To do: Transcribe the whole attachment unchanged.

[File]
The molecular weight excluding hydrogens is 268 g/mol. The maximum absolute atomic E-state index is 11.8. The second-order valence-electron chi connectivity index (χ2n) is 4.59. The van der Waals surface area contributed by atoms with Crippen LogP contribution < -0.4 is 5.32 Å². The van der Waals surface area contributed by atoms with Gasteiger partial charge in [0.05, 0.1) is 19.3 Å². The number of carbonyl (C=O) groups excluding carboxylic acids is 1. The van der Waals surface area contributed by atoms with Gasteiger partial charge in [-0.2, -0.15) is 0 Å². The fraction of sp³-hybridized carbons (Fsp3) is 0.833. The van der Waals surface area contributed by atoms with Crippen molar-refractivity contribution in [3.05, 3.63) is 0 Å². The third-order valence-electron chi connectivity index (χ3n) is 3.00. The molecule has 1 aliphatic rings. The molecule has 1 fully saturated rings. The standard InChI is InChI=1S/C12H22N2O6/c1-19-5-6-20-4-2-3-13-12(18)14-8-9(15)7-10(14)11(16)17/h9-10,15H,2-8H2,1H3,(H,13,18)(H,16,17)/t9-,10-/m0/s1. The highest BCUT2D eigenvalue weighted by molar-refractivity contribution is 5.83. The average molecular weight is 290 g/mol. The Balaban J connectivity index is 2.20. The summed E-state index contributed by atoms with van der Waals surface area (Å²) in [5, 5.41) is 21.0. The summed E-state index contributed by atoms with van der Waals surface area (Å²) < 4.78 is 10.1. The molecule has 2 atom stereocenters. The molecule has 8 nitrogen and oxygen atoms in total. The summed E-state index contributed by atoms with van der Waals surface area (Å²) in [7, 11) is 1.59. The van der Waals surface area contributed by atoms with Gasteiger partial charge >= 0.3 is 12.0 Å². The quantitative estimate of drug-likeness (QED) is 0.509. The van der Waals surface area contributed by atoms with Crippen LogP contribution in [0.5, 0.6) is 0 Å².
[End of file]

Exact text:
The molecular weight excluding hydrogens is 268 g/mol. The maximum absolute atomic E-state index is 11.8. The second-order valence-electron chi connectivity index (χ2n) is 4.59. The van der Waals surface area contributed by atoms with Crippen LogP contribution < -0.4 is 5.32 Å². The van der Waals surface area contributed by atoms with Gasteiger partial charge in [0.05, 0.1) is 19.3 Å². The number of carbonyl (C=O) groups excluding carboxylic acids is 1. The van der Waals surface area contributed by atoms with Gasteiger partial charge in [-0.2, -0.15) is 0 Å². The fraction of sp³-hybridized carbons (Fsp3) is 0.833. The van der Waals surface area contributed by atoms with Crippen molar-refractivity contribution in [3.05, 3.63) is 0 Å². The third-order valence-electron chi connectivity index (χ3n) is 3.00. The molecule has 1 aliphatic rings. The molecule has 1 fully saturated rings. The standard InChI is InChI=1S/C12H22N2O6/c1-19-5-6-20-4-2-3-13-12(18)14-8-9(15)7-10(14)11(16)17/h9-10,15H,2-8H2,1H3,(H,13,18)(H,16,17)/t9-,10-/m0/s1. The highest BCUT2D eigenvalue weighted by molar-refractivity contribution is 5.83. The average molecular weight is 290 g/mol. The Balaban J connectivity index is 2.20. The summed E-state index contributed by atoms with van der Waals surface area (Å²) in [5, 5.41) is 21.0. The summed E-state index contributed by atoms with van der Waals surface area (Å²) < 4.78 is 10.1. The molecule has 2 atom stereocenters. The molecule has 8 nitrogen and oxygen atoms in total. The summed E-state index contributed by atoms with van der Waals surface area (Å²) in [7, 11) is 1.59. The van der Waals surface area contributed by atoms with Gasteiger partial charge >= 0.3 is 12.0 Å². The quantitative estimate of drug-likeness (QED) is 0.509. The van der Waals surface area contributed by atoms with Crippen LogP contribution in [0.5, 0.6) is 0 Å².